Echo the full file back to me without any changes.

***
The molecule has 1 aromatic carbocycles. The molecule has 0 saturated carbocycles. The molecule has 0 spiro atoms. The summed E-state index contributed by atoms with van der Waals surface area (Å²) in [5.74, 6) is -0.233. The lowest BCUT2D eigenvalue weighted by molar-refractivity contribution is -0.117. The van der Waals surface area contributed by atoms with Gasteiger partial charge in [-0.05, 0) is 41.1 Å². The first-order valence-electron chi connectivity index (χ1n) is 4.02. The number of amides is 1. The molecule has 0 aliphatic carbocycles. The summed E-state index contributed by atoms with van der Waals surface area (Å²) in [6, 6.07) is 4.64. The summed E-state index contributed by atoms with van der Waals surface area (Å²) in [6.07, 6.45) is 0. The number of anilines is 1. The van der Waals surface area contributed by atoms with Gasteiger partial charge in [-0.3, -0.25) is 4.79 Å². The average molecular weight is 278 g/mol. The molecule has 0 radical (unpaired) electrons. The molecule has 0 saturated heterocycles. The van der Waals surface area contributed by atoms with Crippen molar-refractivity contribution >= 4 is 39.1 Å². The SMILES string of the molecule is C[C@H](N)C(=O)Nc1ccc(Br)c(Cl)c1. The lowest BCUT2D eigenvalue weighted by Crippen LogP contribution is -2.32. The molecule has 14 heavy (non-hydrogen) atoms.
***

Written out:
The molecule has 1 aromatic carbocycles. The molecule has 0 saturated carbocycles. The molecule has 0 spiro atoms. The summed E-state index contributed by atoms with van der Waals surface area (Å²) in [5.74, 6) is -0.233. The lowest BCUT2D eigenvalue weighted by molar-refractivity contribution is -0.117. The van der Waals surface area contributed by atoms with Gasteiger partial charge in [-0.05, 0) is 41.1 Å². The first-order valence-electron chi connectivity index (χ1n) is 4.02. The number of amides is 1. The molecule has 0 aliphatic carbocycles. The summed E-state index contributed by atoms with van der Waals surface area (Å²) in [6, 6.07) is 4.64. The summed E-state index contributed by atoms with van der Waals surface area (Å²) in [6.07, 6.45) is 0. The number of anilines is 1. The van der Waals surface area contributed by atoms with Gasteiger partial charge in [-0.3, -0.25) is 4.79 Å². The average molecular weight is 278 g/mol. The molecule has 0 radical (unpaired) electrons. The molecule has 0 saturated heterocycles. The van der Waals surface area contributed by atoms with Crippen molar-refractivity contribution >= 4 is 39.1 Å². The SMILES string of the molecule is C[C@H](N)C(=O)Nc1ccc(Br)c(Cl)c1. The lowest BCUT2D eigenvalue weighted by Crippen LogP contribution is -2.32. The molecule has 14 heavy (non-hydrogen) atoms.